R&D policy measures have been much more successful in developing scientific research, as indicated by an increased number of highly ranked international publications and the improved international rankings of Estonia’s major universities. Advances in the development of patents, high-tech products and services are noticeable but less prominent. Personnel engaged in research and development is increasingly concentrated in higher education and cooperation with businesses remains limited. Recent changes in research funding policy strongly motivate universities to establish R&D contracts with the private sector. However, this approach discriminates against the social sciences and humanities, which typically serve public and non-profit sector institutions.

Global Financial System

#2

To what extent does the government actively contribute to the effective regulation and supervision of the international financial architecture?

10
 9

The government (pro-)actively promotes the regulation and supervision of financial markets. It demonstrates initiative and responsibility in such endeavors and often acts as an international agenda-setter.
 8
 7
 6


The government contributes to improving the regulation and supervision of financial markets. In some cases, it demonstrates initiative and responsibility in such endeavors.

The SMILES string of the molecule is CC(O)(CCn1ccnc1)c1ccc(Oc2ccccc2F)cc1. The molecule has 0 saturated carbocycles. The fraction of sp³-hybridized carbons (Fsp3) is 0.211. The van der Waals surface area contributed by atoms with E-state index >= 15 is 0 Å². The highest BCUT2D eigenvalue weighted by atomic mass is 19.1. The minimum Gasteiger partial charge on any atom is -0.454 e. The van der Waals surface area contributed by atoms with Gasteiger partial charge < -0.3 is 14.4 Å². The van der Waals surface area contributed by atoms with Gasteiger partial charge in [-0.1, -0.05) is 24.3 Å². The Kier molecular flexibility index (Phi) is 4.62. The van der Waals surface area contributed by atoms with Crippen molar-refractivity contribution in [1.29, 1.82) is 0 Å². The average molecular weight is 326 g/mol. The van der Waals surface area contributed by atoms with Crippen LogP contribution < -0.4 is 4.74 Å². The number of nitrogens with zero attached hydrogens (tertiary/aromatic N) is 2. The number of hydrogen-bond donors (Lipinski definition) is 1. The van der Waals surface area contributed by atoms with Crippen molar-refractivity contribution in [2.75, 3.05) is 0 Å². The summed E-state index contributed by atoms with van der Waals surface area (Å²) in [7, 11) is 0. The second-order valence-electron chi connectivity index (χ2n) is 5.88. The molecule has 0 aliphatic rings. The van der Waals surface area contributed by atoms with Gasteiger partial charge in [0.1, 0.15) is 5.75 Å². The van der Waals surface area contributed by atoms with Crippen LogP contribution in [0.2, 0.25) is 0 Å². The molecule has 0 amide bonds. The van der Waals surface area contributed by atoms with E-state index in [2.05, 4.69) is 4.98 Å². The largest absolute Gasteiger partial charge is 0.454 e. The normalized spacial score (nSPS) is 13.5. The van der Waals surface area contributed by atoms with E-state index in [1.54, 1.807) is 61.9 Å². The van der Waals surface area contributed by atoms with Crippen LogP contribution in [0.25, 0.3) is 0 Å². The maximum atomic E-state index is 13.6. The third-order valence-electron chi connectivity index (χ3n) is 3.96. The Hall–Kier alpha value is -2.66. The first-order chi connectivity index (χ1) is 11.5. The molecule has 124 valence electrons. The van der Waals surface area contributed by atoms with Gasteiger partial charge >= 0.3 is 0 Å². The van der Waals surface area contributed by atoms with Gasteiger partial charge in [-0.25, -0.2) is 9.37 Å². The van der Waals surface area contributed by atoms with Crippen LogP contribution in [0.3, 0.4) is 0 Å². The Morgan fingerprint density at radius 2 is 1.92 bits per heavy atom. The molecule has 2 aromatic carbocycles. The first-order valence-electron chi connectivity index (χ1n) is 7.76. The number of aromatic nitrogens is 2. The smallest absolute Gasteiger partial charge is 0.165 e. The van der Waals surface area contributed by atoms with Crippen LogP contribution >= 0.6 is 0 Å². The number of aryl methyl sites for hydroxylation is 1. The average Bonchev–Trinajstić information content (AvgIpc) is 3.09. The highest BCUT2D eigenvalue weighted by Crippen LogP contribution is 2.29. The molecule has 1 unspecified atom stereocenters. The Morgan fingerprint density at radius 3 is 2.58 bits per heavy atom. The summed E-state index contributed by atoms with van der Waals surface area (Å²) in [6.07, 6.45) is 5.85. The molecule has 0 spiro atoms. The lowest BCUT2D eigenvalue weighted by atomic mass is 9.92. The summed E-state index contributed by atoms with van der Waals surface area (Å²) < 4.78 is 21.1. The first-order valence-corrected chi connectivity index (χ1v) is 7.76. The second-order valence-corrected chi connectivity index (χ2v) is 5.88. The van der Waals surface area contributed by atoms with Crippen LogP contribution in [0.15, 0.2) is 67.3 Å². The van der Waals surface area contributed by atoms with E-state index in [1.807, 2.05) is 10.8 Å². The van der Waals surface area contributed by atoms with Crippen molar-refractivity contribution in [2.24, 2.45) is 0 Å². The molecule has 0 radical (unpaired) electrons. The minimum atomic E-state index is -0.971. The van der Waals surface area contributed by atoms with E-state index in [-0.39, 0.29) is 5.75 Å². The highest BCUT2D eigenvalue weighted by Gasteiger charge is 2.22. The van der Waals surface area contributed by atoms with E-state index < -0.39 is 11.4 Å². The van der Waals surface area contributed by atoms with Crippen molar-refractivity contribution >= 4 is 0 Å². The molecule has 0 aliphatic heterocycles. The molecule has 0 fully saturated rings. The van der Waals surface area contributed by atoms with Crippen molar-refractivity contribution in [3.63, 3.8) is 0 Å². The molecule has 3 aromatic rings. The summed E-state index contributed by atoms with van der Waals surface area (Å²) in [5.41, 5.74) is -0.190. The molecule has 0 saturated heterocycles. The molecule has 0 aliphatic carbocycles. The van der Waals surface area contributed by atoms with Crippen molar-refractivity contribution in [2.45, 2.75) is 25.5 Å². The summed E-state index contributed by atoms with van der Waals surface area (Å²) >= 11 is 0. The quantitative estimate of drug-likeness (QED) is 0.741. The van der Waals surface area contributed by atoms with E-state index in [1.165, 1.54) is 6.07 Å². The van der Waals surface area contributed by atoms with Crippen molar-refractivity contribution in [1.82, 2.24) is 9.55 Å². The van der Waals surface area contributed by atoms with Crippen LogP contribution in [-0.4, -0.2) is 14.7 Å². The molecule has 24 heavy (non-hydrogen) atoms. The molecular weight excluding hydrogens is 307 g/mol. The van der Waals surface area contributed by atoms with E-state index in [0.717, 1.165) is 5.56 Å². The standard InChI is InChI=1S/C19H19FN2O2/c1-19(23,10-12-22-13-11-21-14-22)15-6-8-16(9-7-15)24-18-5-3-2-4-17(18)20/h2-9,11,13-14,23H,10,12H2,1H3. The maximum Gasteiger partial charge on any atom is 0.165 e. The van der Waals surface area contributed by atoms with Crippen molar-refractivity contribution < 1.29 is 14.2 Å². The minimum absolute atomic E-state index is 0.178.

5
 4
 3


The government rarely contributes to improving the regulation and supervision of financial markets. It seldom demonstrates initiative or responsibility in such endeavors.
 2
 1

The government does not contribute to improving the regulation and supervision of financial markets.
Stabilizing Global Financial Markets
8
Estonia actively participates in developing and securing financial stability and transparency in global financial markets. Two measures are particularly notable. First, the government has taken action in the prevention of money laundering. Estonia has signed major international agreements and is a member of the Moneyval. It has also established several domestic bodies to combat money laundering, such as the Governmental Committee for the Coordination of Money Laundering Prevention, the Financial Intelligence Unit and others. The Estonian Financial Intelligence Unit (FIU) is an independent unit of the Estonian Police and Border Guard Board. The FIU analyses and verifies information in case where money laundering or terrorist financing are suspected, taking measures where necessary and forwarding materials to the competent authorities upon detection of a criminal offence. The Anti-Money Laundering and Terrorist Financing Prevention Act was amended in 2017, extending to all companies the obligation to declare the effective beneficiaries of financial transactions.

Estonia has also been actively involved in euro zone bailouts, but the government plays only a limited role in addressing international financial-market failures, due both to the fact that most banks are foreign-owned, and to its own neoliberal policy outlook.